Are these two Kenneth Blackwells are one and the same person? If so, could he put me in touch with any member of the family, possibly Beryl and Newton’s daughter Lynette, or perhaps descendents of Beryl’s other brother Gordon Francis Levey?
The reason for trying to contact the family is to inform them of the forthcoming dedication of a Memorial Plaque which is to be placed in the cemetery Chapel in the village where they crashed, on the 72nd anniversary, 9th October 2016. I am in contact with four of the crew’s families which includes the other Australian member, John Tressider. I am trying my hardest to find the remaining families so that they can be made aware.
By far the easiest way to contact me is by e-mail – firstname.lastname@example.org – this can be used to establish contact with me, should this enquiry be successful.
In the 21st century, man rides high on the crest of science and technology. We have sent space probes to the edge of the solar system, mastered the complications of limb and face transplant. As part and parcel of such progress, we demand that everything has to be or is able to be tested and trialled, measured and weighed, scanned and detected before we can accept something as valid and worthy.
Therefore the 21st century has within it an inconvenient paradox in the form of people out there who believe that a man can die, and indeed has died, and was resurrected three days later and that the man was God Incarnate.
There are over two billion Christians and counting who believe Christ is worthy of heart-and-soul worship and adulation.
Go to a mainstream church on Good Friday or Easter Monday and you are wonder-struck by pews overflowing with the faithful waiting to hear the message that was spoken every year for the last 2000 years – how one man suffered and died to redeem mankind and conquered death.
‘Progressives’ and their humanistic explanation of events have only succeeded in putting their church on the road to obscurity. The Cross will always be what it was: the symbol of resurrected victory, not just of sacrificial death.
It is a seeming anomaly that something as tenuous and archaic as an unsubstantiated belief can flourish and even re-surge in the new millennia. Theirs is a faith no calamity, whether man-made or natural, can shatter or diminish. Theirs is a conviction no evil or brutality of random, recurrent terrorism can crush. In a world wracked by the insanity of mindless violence, Easter offers what the 21st century cannot – the promise of a better tomorrow. Proof enough of God at work.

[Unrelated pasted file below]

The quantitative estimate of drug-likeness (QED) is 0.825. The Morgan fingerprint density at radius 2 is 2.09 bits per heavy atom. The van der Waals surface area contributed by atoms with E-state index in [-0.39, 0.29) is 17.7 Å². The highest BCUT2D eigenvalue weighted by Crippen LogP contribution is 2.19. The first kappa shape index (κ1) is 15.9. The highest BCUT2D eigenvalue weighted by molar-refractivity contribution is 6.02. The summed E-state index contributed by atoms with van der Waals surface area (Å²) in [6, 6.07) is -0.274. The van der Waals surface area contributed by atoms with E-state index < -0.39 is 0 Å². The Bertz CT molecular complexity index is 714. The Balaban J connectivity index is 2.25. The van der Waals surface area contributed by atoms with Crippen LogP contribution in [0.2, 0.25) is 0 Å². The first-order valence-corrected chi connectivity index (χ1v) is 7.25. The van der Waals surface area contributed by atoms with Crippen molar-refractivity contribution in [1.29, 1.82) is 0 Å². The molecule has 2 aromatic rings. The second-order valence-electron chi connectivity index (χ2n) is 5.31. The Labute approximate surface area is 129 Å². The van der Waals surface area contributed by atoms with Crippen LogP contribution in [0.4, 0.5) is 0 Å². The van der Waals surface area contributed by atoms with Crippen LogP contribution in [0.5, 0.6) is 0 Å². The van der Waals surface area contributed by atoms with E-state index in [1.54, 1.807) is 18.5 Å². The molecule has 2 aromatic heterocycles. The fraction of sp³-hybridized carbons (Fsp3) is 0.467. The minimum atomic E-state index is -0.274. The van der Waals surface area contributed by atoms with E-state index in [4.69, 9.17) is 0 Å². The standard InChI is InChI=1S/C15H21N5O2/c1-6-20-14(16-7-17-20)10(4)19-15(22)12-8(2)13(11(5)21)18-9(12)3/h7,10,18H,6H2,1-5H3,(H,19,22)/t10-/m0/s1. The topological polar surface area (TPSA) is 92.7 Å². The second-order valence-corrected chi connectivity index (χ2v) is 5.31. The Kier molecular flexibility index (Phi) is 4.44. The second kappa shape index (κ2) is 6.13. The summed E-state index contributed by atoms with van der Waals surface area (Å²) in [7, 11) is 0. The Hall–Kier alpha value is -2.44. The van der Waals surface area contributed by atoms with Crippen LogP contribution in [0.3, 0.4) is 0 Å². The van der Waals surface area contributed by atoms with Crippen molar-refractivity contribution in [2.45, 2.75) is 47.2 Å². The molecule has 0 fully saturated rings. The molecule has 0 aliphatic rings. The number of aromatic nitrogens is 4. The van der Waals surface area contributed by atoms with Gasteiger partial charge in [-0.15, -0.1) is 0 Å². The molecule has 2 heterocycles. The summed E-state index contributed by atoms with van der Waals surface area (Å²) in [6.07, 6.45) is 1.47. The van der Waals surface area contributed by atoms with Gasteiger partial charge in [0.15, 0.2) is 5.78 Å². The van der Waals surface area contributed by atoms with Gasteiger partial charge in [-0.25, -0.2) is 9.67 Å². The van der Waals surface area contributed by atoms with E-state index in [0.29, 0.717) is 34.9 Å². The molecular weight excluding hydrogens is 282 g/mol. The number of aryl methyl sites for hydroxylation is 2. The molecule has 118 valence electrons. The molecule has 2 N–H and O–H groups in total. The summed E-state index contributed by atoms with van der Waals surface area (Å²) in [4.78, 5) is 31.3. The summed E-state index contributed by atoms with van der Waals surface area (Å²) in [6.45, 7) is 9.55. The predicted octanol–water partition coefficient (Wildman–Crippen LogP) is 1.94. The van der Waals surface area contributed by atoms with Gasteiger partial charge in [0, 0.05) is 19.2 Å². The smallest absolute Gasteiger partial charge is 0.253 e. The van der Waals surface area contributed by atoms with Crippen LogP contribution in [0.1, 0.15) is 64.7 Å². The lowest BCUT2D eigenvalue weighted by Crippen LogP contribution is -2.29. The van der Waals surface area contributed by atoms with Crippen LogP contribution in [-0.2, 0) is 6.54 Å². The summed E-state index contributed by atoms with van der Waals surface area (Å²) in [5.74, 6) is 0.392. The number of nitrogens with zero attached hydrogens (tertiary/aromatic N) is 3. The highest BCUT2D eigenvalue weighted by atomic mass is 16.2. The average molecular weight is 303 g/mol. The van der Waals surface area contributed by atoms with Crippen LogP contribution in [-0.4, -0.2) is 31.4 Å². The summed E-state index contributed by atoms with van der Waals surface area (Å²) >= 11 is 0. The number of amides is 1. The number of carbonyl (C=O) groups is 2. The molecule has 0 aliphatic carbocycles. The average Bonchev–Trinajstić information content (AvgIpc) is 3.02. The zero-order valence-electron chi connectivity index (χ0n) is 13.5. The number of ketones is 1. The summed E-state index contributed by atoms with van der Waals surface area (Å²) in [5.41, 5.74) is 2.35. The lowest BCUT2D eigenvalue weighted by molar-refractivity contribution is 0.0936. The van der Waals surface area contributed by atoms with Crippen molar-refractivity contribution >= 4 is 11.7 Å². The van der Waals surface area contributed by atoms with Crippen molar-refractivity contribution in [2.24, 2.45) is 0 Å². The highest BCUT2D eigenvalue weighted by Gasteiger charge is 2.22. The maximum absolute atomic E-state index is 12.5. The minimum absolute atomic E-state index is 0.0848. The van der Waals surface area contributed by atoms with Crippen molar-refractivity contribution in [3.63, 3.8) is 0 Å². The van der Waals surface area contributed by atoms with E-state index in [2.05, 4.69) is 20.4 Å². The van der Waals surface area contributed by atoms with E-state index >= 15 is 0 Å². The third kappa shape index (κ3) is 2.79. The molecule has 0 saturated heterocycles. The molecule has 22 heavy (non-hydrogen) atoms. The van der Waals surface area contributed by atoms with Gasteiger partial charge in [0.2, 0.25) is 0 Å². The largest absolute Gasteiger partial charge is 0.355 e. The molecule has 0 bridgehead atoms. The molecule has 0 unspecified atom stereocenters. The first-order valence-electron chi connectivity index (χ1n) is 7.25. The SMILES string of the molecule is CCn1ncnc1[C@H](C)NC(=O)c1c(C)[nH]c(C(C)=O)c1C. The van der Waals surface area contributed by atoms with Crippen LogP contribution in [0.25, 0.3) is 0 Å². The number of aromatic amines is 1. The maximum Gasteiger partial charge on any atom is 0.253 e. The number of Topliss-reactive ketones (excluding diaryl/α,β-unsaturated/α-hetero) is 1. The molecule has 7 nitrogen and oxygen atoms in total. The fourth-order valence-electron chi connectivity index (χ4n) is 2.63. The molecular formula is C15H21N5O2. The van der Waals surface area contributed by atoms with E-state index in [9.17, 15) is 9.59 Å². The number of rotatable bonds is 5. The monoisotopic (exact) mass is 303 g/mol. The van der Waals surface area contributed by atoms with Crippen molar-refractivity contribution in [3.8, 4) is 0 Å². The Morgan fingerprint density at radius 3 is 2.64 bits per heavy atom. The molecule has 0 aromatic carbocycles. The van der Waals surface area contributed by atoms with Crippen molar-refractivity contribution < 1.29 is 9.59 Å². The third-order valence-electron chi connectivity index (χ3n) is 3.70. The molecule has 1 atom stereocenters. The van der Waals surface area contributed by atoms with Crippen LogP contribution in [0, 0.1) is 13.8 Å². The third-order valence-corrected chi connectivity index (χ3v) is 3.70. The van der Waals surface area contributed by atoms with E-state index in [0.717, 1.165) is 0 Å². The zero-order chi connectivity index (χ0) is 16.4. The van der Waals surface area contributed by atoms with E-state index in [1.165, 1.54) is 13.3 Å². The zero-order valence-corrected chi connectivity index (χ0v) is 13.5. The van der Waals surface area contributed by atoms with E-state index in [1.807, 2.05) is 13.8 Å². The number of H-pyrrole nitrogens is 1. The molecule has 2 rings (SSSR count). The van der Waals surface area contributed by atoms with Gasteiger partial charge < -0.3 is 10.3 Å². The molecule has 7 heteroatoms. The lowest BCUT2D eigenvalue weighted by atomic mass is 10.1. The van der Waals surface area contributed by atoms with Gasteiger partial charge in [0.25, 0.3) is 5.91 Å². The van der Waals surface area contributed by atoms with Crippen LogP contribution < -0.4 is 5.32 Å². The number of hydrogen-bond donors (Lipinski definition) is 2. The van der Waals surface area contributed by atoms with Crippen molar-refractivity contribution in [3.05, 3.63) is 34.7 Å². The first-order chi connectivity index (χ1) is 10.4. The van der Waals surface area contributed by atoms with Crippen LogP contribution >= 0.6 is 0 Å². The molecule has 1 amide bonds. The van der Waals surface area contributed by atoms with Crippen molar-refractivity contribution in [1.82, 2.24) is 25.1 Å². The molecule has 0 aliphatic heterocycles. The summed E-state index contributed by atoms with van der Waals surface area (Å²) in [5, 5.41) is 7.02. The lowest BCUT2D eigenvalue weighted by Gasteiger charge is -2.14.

Rules too rigid
Can anyone tell me how many church buildings in the last 50 years have had significant fires while a church gathering is in progress? Have there been any?
And yet we are still insisting on meticulous measures – a church out in the country, congregation six, has to replace its century-old door handles with expensive, new fire-approved ones. Neatly printed and laminated Exit signs in another church must be replaced with a non-reflective commercial variety. Commercial Exit signs in the Op Shop must be illuminated – call an electrician.
When we open our church door on Sunday mornings the only word on the door is ‘Exit’. I’d like to change it to ‘Entrance’ and put ‘Welcome’ underneath.
It’s easy to feel that it seems as though it doesn’t matter much if we forget the cross and the Bible as long as our signs fit the rules.
I’m feeling frustrated.
Foundation is our future
Mark Porter (‘The future could have looked so different’, April Crosslight) raises a very important issue of what the foundation of the Uniting Church was and will be into the future as we consider the past 40 years of UCA history and contemplate the next 40 years and beyond. Mark suggests that: ‘…these congregations (of the UCA over the last 40 years) and their forbears (the congregations of our previous denominations) are the foundation of who we are and the future that is in front of us.’
I am writing this letter on Good Friday. Earlier today at the local gathering of the congregation of which I am proud to be a member, (now 113 years old) we worshipped the only foundation of any Christian church: the crucified one: Jesus, the Christ. Because of his extraordinary love of God (his Father) and of all his sisters and brothers and because of his unswerving faithfulness to God, he died for his love of all. This One of Love is the only foundation that matters, from the beginning of time to the end of all things. And of course, we expectantly anticipate in two days’ time, through the same Christ, the glorious foundational new life of all things in Heaven and on earth. This is foundation enough!